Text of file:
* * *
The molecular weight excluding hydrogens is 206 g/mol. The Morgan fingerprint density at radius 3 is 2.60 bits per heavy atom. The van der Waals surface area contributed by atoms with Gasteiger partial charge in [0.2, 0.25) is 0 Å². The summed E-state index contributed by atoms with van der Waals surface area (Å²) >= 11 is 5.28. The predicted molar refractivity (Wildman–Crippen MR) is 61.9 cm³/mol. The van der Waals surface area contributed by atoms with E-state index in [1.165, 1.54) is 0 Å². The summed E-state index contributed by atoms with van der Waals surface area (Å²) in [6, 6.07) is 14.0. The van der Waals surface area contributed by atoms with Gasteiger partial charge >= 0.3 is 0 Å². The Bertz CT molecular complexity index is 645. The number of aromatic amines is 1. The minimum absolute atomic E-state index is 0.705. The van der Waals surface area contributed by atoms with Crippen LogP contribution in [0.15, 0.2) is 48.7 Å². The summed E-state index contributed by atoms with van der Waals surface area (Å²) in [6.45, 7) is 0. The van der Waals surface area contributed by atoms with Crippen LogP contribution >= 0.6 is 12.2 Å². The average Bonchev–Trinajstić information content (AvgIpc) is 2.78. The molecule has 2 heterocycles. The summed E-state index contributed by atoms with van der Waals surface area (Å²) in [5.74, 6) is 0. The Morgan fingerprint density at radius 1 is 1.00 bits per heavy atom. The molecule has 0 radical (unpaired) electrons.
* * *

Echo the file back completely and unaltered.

The molecular weight excluding hydrogens is 206 g/mol. The Morgan fingerprint density at radius 3 is 2.60 bits per heavy atom. The van der Waals surface area contributed by atoms with Gasteiger partial charge in [0.2, 0.25) is 0 Å². The summed E-state index contributed by atoms with van der Waals surface area (Å²) >= 11 is 5.28. The predicted molar refractivity (Wildman–Crippen MR) is 61.9 cm³/mol. The van der Waals surface area contributed by atoms with E-state index in [1.165, 1.54) is 0 Å². The summed E-state index contributed by atoms with van der Waals surface area (Å²) in [6, 6.07) is 14.0. The van der Waals surface area contributed by atoms with Gasteiger partial charge >= 0.3 is 0 Å². The Bertz CT molecular complexity index is 645. The number of aromatic amines is 1. The minimum absolute atomic E-state index is 0.705. The van der Waals surface area contributed by atoms with Crippen LogP contribution in [0.15, 0.2) is 48.7 Å². The summed E-state index contributed by atoms with van der Waals surface area (Å²) in [6.45, 7) is 0. The van der Waals surface area contributed by atoms with Crippen LogP contribution >= 0.6 is 12.2 Å². The average Bonchev–Trinajstić information content (AvgIpc) is 2.78. The molecule has 2 heterocycles. The summed E-state index contributed by atoms with van der Waals surface area (Å²) in [5.74, 6) is 0. The Morgan fingerprint density at radius 1 is 1.00 bits per heavy atom. The molecule has 0 radical (unpaired) electrons.